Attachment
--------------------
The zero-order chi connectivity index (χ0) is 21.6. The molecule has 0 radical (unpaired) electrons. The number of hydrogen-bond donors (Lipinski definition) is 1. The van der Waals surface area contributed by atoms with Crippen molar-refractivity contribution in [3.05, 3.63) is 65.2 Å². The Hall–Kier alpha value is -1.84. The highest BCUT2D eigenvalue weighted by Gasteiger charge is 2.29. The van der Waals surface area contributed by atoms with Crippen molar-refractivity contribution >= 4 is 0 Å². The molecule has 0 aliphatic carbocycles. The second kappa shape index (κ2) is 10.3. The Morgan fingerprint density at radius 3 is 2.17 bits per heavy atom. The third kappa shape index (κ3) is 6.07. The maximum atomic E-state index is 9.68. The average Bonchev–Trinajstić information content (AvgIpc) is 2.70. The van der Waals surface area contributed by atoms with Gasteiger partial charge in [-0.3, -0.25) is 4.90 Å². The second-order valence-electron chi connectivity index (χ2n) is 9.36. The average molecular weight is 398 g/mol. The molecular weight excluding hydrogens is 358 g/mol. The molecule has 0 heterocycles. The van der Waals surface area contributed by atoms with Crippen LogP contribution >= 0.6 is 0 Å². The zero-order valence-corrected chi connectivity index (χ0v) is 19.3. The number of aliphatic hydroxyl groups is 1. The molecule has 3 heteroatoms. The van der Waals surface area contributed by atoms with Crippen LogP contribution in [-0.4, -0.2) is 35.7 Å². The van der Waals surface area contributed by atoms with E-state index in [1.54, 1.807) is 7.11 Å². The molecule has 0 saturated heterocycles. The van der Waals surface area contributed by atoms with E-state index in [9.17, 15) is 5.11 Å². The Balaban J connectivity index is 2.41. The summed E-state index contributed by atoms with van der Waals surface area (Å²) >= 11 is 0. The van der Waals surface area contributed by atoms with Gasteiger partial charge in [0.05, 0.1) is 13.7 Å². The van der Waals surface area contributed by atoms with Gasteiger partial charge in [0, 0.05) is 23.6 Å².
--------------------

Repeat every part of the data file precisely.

The zero-order chi connectivity index (χ0) is 21.6. The molecule has 0 radical (unpaired) electrons. The number of hydrogen-bond donors (Lipinski definition) is 1. The van der Waals surface area contributed by atoms with Crippen molar-refractivity contribution in [3.05, 3.63) is 65.2 Å². The Hall–Kier alpha value is -1.84. The highest BCUT2D eigenvalue weighted by Gasteiger charge is 2.29. The van der Waals surface area contributed by atoms with Crippen molar-refractivity contribution >= 4 is 0 Å². The molecule has 0 aliphatic carbocycles. The second kappa shape index (κ2) is 10.3. The Morgan fingerprint density at radius 3 is 2.17 bits per heavy atom. The third kappa shape index (κ3) is 6.07. The maximum atomic E-state index is 9.68. The average Bonchev–Trinajstić information content (AvgIpc) is 2.70. The van der Waals surface area contributed by atoms with Gasteiger partial charge in [-0.3, -0.25) is 4.90 Å². The second-order valence-electron chi connectivity index (χ2n) is 9.36. The average molecular weight is 398 g/mol. The molecular weight excluding hydrogens is 358 g/mol. The molecule has 0 heterocycles. The van der Waals surface area contributed by atoms with Crippen LogP contribution >= 0.6 is 0 Å². The zero-order valence-corrected chi connectivity index (χ0v) is 19.3. The number of aliphatic hydroxyl groups is 1. The molecule has 3 heteroatoms. The van der Waals surface area contributed by atoms with Crippen LogP contribution in [-0.4, -0.2) is 35.7 Å². The van der Waals surface area contributed by atoms with E-state index in [1.54, 1.807) is 7.11 Å². The molecule has 0 saturated heterocycles. The van der Waals surface area contributed by atoms with E-state index in [9.17, 15) is 5.11 Å². The Balaban J connectivity index is 2.41. The summed E-state index contributed by atoms with van der Waals surface area (Å²) >= 11 is 0. The van der Waals surface area contributed by atoms with Gasteiger partial charge in [0.05, 0.1) is 13.7 Å². The van der Waals surface area contributed by atoms with Gasteiger partial charge in [0, 0.05) is 23.6 Å².